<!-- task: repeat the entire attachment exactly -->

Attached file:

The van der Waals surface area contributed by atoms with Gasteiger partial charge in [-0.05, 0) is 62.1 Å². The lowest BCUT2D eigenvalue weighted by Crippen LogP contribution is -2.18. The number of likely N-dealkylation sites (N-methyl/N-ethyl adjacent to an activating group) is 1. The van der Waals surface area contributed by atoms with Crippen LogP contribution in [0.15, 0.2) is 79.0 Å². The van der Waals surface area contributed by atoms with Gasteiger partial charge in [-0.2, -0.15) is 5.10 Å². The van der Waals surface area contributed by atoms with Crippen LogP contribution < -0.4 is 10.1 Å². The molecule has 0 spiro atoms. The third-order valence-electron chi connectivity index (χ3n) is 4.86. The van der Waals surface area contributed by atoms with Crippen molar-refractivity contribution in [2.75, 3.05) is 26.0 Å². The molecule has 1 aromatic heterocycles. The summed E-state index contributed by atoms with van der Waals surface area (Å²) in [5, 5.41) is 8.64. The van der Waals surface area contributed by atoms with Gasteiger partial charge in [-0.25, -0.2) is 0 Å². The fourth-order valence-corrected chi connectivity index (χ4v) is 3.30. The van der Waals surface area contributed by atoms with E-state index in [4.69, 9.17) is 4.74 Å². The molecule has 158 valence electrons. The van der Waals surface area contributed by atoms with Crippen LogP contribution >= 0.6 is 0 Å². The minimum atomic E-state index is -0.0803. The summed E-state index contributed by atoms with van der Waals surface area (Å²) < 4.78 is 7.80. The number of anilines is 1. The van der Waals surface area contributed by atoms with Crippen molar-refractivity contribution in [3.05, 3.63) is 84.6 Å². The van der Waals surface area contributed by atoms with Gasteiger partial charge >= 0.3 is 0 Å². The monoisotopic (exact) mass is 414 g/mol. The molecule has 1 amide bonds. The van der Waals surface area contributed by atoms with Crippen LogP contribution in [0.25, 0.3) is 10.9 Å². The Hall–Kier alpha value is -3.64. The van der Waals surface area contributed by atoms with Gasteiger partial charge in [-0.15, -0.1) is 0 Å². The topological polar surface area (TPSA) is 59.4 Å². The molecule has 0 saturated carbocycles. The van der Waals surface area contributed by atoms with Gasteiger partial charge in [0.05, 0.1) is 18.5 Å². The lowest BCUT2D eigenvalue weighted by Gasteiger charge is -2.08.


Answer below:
The van der Waals surface area contributed by atoms with Gasteiger partial charge in [-0.05, 0) is 62.1 Å². The lowest BCUT2D eigenvalue weighted by Crippen LogP contribution is -2.18. The number of likely N-dealkylation sites (N-methyl/N-ethyl adjacent to an activating group) is 1. The van der Waals surface area contributed by atoms with Crippen LogP contribution in [0.15, 0.2) is 79.0 Å². The van der Waals surface area contributed by atoms with Gasteiger partial charge in [-0.2, -0.15) is 5.10 Å². The van der Waals surface area contributed by atoms with Crippen LogP contribution < -0.4 is 10.1 Å². The molecule has 0 spiro atoms. The third-order valence-electron chi connectivity index (χ3n) is 4.86. The van der Waals surface area contributed by atoms with Crippen molar-refractivity contribution in [2.75, 3.05) is 26.0 Å². The molecule has 1 aromatic heterocycles. The summed E-state index contributed by atoms with van der Waals surface area (Å²) in [5, 5.41) is 8.64. The van der Waals surface area contributed by atoms with Gasteiger partial charge in [-0.25, -0.2) is 0 Å². The fourth-order valence-corrected chi connectivity index (χ4v) is 3.30. The van der Waals surface area contributed by atoms with E-state index in [4.69, 9.17) is 4.74 Å². The molecule has 158 valence electrons. The van der Waals surface area contributed by atoms with Crippen LogP contribution >= 0.6 is 0 Å². The minimum atomic E-state index is -0.0803. The summed E-state index contributed by atoms with van der Waals surface area (Å²) < 4.78 is 7.80. The number of anilines is 1. The van der Waals surface area contributed by atoms with Crippen molar-refractivity contribution in [3.05, 3.63) is 84.6 Å². The van der Waals surface area contributed by atoms with Gasteiger partial charge >= 0.3 is 0 Å². The monoisotopic (exact) mass is 414 g/mol. The molecule has 1 amide bonds. The van der Waals surface area contributed by atoms with Crippen LogP contribution in [0.25, 0.3) is 10.9 Å². The Hall–Kier alpha value is -3.64. The van der Waals surface area contributed by atoms with Gasteiger partial charge in [-0.15, -0.1) is 0 Å². The topological polar surface area (TPSA) is 59.4 Å². The molecule has 0 saturated carbocycles. The van der Waals surface area contributed by atoms with Gasteiger partial charge in [0.05, 0.1) is 18.5 Å². The lowest BCUT2D eigenvalue weighted by Gasteiger charge is -2.08.